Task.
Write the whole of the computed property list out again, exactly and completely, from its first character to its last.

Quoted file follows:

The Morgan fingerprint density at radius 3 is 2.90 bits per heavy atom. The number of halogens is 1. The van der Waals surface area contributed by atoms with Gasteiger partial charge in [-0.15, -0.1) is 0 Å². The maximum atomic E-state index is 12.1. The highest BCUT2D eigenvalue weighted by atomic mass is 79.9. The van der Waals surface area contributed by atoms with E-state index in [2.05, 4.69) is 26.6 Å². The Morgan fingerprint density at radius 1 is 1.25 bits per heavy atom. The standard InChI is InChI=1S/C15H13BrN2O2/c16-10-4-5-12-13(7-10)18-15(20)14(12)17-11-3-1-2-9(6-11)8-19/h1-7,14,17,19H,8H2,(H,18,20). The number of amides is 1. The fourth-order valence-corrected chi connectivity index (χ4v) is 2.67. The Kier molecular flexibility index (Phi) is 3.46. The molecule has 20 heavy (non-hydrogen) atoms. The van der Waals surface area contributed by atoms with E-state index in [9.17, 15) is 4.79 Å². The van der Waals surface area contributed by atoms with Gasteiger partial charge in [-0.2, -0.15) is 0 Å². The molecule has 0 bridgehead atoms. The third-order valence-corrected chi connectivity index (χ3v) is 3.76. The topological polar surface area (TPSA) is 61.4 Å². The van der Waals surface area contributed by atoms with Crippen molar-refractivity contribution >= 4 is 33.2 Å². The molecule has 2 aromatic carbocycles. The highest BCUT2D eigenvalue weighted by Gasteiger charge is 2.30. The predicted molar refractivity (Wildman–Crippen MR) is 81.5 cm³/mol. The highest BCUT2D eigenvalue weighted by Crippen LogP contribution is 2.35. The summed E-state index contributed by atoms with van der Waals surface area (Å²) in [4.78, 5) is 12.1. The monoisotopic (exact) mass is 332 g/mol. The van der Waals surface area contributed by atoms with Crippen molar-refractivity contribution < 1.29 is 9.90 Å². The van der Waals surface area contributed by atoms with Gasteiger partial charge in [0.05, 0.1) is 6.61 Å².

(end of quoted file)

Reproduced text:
The Morgan fingerprint density at radius 3 is 2.90 bits per heavy atom. The number of halogens is 1. The van der Waals surface area contributed by atoms with Gasteiger partial charge in [-0.15, -0.1) is 0 Å². The maximum atomic E-state index is 12.1. The highest BCUT2D eigenvalue weighted by atomic mass is 79.9. The van der Waals surface area contributed by atoms with E-state index in [2.05, 4.69) is 26.6 Å². The Morgan fingerprint density at radius 1 is 1.25 bits per heavy atom. The standard InChI is InChI=1S/C15H13BrN2O2/c16-10-4-5-12-13(7-10)18-15(20)14(12)17-11-3-1-2-9(6-11)8-19/h1-7,14,17,19H,8H2,(H,18,20). The number of amides is 1. The fourth-order valence-corrected chi connectivity index (χ4v) is 2.67. The Kier molecular flexibility index (Phi) is 3.46. The molecule has 20 heavy (non-hydrogen) atoms. The van der Waals surface area contributed by atoms with E-state index in [9.17, 15) is 4.79 Å². The van der Waals surface area contributed by atoms with Gasteiger partial charge in [-0.2, -0.15) is 0 Å². The molecule has 0 bridgehead atoms. The third-order valence-corrected chi connectivity index (χ3v) is 3.76. The topological polar surface area (TPSA) is 61.4 Å². The van der Waals surface area contributed by atoms with Crippen molar-refractivity contribution >= 4 is 33.2 Å². The molecule has 2 aromatic carbocycles. The highest BCUT2D eigenvalue weighted by Gasteiger charge is 2.30. The predicted molar refractivity (Wildman–Crippen MR) is 81.5 cm³/mol. The highest BCUT2D eigenvalue weighted by Crippen LogP contribution is 2.35. The summed E-state index contributed by atoms with van der Waals surface area (Å²) in [4.78, 5) is 12.1. The monoisotopic (exact) mass is 332 g/mol. The van der Waals surface area contributed by atoms with Crippen molar-refractivity contribution < 1.29 is 9.90 Å². The van der Waals surface area contributed by atoms with Gasteiger partial charge in [0.05, 0.1) is 6.61 Å².